SENATE PASSES 1099 REPEAL AMENDMENT
On February 2, 2011, the Senate adopted an amendment to legislation reauthorizing the Federal Aviation Administration (FAA) repealing of the new IRS Form 1099 reporting requirements enacted as part of the health care law (see below for details about the law).
Because revenue measures must originate in the House of Representatives, the fate of the amendment is unknown. House Republicans have made 1099 repeal one of their top priorities, but it is unknown if the Senate amendment will be accepted by the House.
The amendment, sponsored by Sen. Debbie Stabenow (D-MI), completely repeals the expanded 1099 reporting requirement in the new health care law and pays for the repeal with unspent appropriated funds, or already appropriated money from various federal agencies, as directed by the Office of Management and Budget. The amendment passed 81-17 with unanimous Republican support and 34 Democrats voting in favor.
“Today we provided a common-sense solution for business owners so they can focus on creating jobs, not filling out paperwork for the IRS,” Stabenow said after the vote. “Since last year, I have worked with my colleagues on both sides of the aisle to address this problem. If left unchecked, 40 million small businesses would see their IRS 1099 paperwork increase 2,000 percent.”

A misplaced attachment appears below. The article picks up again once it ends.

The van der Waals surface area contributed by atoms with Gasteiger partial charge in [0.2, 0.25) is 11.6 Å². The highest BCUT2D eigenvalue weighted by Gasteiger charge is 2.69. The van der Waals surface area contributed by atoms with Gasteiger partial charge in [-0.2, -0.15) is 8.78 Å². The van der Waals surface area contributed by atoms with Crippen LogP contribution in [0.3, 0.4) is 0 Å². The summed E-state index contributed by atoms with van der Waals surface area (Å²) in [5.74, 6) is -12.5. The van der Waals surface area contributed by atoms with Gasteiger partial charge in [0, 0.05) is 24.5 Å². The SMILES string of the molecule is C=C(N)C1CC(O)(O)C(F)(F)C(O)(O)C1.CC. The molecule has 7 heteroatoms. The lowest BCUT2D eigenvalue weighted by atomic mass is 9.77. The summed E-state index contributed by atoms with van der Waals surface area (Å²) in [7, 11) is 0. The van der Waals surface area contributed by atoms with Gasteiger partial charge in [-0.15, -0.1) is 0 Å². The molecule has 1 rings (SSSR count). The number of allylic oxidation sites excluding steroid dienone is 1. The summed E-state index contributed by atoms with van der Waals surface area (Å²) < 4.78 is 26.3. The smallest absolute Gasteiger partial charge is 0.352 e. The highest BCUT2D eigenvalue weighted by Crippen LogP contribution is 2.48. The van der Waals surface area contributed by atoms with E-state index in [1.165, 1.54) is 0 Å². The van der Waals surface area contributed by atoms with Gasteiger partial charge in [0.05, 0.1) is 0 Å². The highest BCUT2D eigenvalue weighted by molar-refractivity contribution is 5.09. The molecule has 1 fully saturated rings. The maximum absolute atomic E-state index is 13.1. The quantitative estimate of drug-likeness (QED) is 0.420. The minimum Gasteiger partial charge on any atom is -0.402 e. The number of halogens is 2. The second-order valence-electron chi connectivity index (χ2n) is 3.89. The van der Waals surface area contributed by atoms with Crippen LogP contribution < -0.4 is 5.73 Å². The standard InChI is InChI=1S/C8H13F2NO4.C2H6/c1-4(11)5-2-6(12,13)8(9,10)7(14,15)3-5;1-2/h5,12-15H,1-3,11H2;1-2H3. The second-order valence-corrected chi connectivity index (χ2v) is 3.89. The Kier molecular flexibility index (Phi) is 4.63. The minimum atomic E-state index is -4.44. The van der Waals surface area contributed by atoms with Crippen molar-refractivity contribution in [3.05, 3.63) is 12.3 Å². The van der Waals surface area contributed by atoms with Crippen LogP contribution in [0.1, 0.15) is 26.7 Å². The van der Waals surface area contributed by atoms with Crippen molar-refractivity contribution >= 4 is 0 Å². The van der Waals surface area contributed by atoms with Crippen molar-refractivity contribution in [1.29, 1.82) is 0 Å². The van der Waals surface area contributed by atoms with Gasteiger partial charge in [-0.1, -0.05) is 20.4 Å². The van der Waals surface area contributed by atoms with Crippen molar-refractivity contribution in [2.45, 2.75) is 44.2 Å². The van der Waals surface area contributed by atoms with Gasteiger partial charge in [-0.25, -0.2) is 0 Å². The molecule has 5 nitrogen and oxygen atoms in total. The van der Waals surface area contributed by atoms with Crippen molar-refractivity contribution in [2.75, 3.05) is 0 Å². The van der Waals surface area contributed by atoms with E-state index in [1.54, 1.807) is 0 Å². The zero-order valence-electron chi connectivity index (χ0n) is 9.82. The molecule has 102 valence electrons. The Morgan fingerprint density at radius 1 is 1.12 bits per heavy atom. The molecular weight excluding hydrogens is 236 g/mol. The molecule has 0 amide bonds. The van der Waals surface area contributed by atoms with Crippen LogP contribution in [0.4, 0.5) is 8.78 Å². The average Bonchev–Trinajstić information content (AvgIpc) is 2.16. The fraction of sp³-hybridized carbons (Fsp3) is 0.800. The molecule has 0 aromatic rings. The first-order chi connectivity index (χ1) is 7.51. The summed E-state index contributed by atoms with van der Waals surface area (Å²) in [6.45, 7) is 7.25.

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New IRS Form 1099 Reporting Requirements included in New Health Care Law
Beginning in 2012, organizations will be obligated to provide a copy of IRS Form 1099 to all for-profit vendors and service providers that are paid more than $600 for goods or services in a calendar year. The previous exception for “corporate payees” no longer applies.
Included is the expansion of the requirement to cover payments for purchase of goods. Previously, only service payments triggered the reporting obligation for miscellaneous income. The expanded provision is effective for payments made after 2011, but the IRS recently invited payers to voluntarily comply with the new requirement for payments made in 2010. Failure to comply after 2011 results in a penalty of $50 per unreported payee, or $100 per form if the failure to file is intentional.
The expanded requirement will result in additional record keeping to report third-party payments. Organizations will need to collect taxpayer identification numbers for payees and make sure to have current addresses.